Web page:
As long as what is proposed passes the state’s certification protocols, California Secretary of State Alex Padilla will support an open source voting system, he said.
San Francisco’s Open Source Voting System Technical Advisory Committee is seeking public comments regarding its Open Source Voting System Project Recommendations on its GitHub account.
“Open source technologies offer the organizations involved in managing elections and vote tallying complete transparency into whatever is happening in voting machines and systems,” observed Charles King, principal analyst at Pund-IT.
“Developing and deploying open source solutions also provides election agencies greater autonomy, and can allow them to act quickly and proactively if something untoward occurs,” he told LinuxInsider.
Opponents are mainly owners of proprietary voting systems and software who suggest that open source is inherently less secure and prone to hacking, King said, “but there is little if any evidence supporting those claims.”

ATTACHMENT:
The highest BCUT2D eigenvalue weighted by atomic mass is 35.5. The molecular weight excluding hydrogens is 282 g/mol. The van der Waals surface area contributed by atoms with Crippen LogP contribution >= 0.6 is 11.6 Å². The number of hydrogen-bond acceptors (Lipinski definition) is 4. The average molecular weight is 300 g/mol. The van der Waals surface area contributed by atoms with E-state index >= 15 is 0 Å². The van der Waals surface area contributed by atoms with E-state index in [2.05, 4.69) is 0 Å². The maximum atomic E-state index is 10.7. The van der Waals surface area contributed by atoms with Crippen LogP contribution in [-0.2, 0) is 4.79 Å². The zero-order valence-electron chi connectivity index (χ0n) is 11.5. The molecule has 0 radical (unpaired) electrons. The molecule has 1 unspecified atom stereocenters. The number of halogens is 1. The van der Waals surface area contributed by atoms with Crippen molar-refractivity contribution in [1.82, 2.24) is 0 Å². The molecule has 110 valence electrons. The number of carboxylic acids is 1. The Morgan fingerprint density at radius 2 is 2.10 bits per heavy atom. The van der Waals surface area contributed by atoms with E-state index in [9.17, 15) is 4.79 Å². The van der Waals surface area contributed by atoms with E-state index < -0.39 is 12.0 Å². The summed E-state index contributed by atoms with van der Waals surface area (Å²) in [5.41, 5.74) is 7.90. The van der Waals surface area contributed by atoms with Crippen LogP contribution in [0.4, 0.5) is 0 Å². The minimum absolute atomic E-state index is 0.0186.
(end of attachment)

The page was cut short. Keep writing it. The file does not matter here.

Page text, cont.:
Benefits Outweigh Risks
Open source software brings cost reductions, local control, increased security and transparency, all of which could boost voter trust in the election process, according to its advocates.
Nonproprietary voting software also could allow local governments to understand and adjust how votes are counted more quickly. Commercial vendors often consider those details trade secrets.
“The largest benefit in open source is that it can be vetted by anyone — but, oddly enough, this brings the word ‘anyone’ into light,” said AsTech’s Kent.